The Changing Face of Evolutionary Theory?
Is evolution driven mainly by random genetic variation, or are there other factors at play? Michael Burdett reviews the scientific debate.
Is Christianity anti-science? Can Christians be good scientists? Is science the only source of true knowledge? Pastor Dave Gustavsen of Jacksonville Chapel addresses these issues.
Jim Stump explores the meaning of the Lenten season from the perspective of evolutionary creation.
A short guide to where BioLogos fits in the origins debate.
Interview with Bill Nye and follow-up thoughts from president Haarsma.
In both form and content, then, Genesis 1 reveals that its basic purposes are religious and theological, not scientific or historical.
By getting rid of the miracle stories in the Bible, Bultmann and his followers hoped to make the Christian story more palatable to modern man. Although I recognize the emotional weight of this sentiment, I am not convinced that it is an intellectually coherent approach, mainly for reasons of self-consistency.
A common challenge to evolutionary theory is that while life does indeed change over time (what is known as microevolution), no one has ever seen one species evolve into another species (macroevolution).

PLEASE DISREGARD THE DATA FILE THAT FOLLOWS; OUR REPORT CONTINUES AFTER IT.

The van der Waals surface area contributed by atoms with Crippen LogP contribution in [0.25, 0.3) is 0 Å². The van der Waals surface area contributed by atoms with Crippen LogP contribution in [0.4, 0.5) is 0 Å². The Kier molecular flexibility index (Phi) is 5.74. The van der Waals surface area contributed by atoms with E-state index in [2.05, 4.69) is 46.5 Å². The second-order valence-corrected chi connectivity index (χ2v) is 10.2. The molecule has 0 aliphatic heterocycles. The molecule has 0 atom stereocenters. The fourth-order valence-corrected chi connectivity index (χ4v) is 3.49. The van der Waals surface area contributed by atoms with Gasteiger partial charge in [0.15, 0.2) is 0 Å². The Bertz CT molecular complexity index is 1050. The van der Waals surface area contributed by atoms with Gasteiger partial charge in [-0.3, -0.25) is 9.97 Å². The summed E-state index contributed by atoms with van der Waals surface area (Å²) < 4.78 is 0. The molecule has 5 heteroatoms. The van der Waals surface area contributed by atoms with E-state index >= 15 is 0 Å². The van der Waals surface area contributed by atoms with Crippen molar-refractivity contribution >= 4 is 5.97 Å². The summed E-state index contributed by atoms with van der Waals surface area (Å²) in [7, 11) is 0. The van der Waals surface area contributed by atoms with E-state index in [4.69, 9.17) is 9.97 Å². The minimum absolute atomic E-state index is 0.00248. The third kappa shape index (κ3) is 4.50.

Collection of the best articles of the past several weeks on science (and faith) from around the web.
Written by BioLogos Fellow of Biology Dennis Venema, this series of posts is intended as a basic introduction to the science of evolution for non-specialists.
Theology needs science, but science needs theology; there can be no two-state solution.
In this video originally featured in March of 2012, Dr. David Finch, a biologist at New York University, discusses his thoughts on both Creationism and the effects of "new atheists" like Richard Dawkins.
Here are some of the best responses from around the web to David's Barash's controversial editorial about God and Evolution in the New York Times.
If discussions of science and religion sometimes get bogged down in Genesis, perhaps that is because they have not made the preparatory journey through the rich material of the Wisdom books.
When we sit down to read sacred Scripture, we need to develop a rapport with the Bible’s various authors and their worldviews. Otherwise, we will unintentionally demand they communicate in the same manner we do.
New BioLogos content editor Brad Kramer reviews Chapter 1 of “Surprised by Scripture” by NT Wright, and sees Wright’s work as a signpost for the future of the science/faith debate.
We must press beyond the various creation narratives in the Hebrew Bible, including the final chapters of Job, to the picture of God revealed in the New Testament—the Creator who does not rationally explain away the scandal of suffering but who instead enters into it.
Sometimes, out of fear or some sense of being required to defend our position, Church leaders and teachers have hastily set up a boundary marker around some doctrinal theory which they have confused as a core doctrinal issue.